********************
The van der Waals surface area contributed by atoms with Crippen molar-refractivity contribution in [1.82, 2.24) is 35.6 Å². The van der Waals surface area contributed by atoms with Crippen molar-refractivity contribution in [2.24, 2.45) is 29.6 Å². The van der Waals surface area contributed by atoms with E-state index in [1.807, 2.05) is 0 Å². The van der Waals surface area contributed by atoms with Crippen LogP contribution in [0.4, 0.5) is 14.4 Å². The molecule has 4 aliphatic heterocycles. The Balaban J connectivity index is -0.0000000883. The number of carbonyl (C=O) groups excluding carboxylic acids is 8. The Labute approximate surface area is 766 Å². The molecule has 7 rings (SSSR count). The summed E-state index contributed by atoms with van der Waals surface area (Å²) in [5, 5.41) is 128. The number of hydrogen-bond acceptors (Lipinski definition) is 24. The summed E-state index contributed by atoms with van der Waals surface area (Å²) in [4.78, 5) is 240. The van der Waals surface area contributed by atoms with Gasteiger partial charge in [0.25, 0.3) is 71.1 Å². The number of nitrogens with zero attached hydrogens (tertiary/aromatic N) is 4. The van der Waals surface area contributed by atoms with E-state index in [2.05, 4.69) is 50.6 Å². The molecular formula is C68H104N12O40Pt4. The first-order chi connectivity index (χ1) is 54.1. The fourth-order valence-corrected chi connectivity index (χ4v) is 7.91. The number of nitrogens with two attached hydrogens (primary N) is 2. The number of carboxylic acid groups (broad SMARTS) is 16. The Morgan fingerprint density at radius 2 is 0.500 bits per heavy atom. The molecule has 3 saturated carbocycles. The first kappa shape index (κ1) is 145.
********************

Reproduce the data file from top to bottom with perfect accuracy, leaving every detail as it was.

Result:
The van der Waals surface area contributed by atoms with Crippen molar-refractivity contribution in [1.82, 2.24) is 35.6 Å². The van der Waals surface area contributed by atoms with Crippen molar-refractivity contribution in [2.24, 2.45) is 29.6 Å². The van der Waals surface area contributed by atoms with E-state index in [1.807, 2.05) is 0 Å². The van der Waals surface area contributed by atoms with Crippen LogP contribution in [0.4, 0.5) is 14.4 Å². The molecule has 4 aliphatic heterocycles. The Balaban J connectivity index is -0.0000000883. The number of carbonyl (C=O) groups excluding carboxylic acids is 8. The Labute approximate surface area is 766 Å². The molecule has 7 rings (SSSR count). The summed E-state index contributed by atoms with van der Waals surface area (Å²) in [5, 5.41) is 128. The number of hydrogen-bond acceptors (Lipinski definition) is 24. The summed E-state index contributed by atoms with van der Waals surface area (Å²) in [4.78, 5) is 240. The van der Waals surface area contributed by atoms with Gasteiger partial charge in [0.25, 0.3) is 71.1 Å². The number of nitrogens with zero attached hydrogens (tertiary/aromatic N) is 4. The van der Waals surface area contributed by atoms with E-state index in [2.05, 4.69) is 50.6 Å². The molecular formula is C68H104N12O40Pt4. The first-order chi connectivity index (χ1) is 54.1. The fourth-order valence-corrected chi connectivity index (χ4v) is 7.91. The number of nitrogens with two attached hydrogens (primary N) is 2. The number of carboxylic acid groups (broad SMARTS) is 16. The Morgan fingerprint density at radius 2 is 0.500 bits per heavy atom. The molecule has 3 saturated carbocycles. The first kappa shape index (κ1) is 145.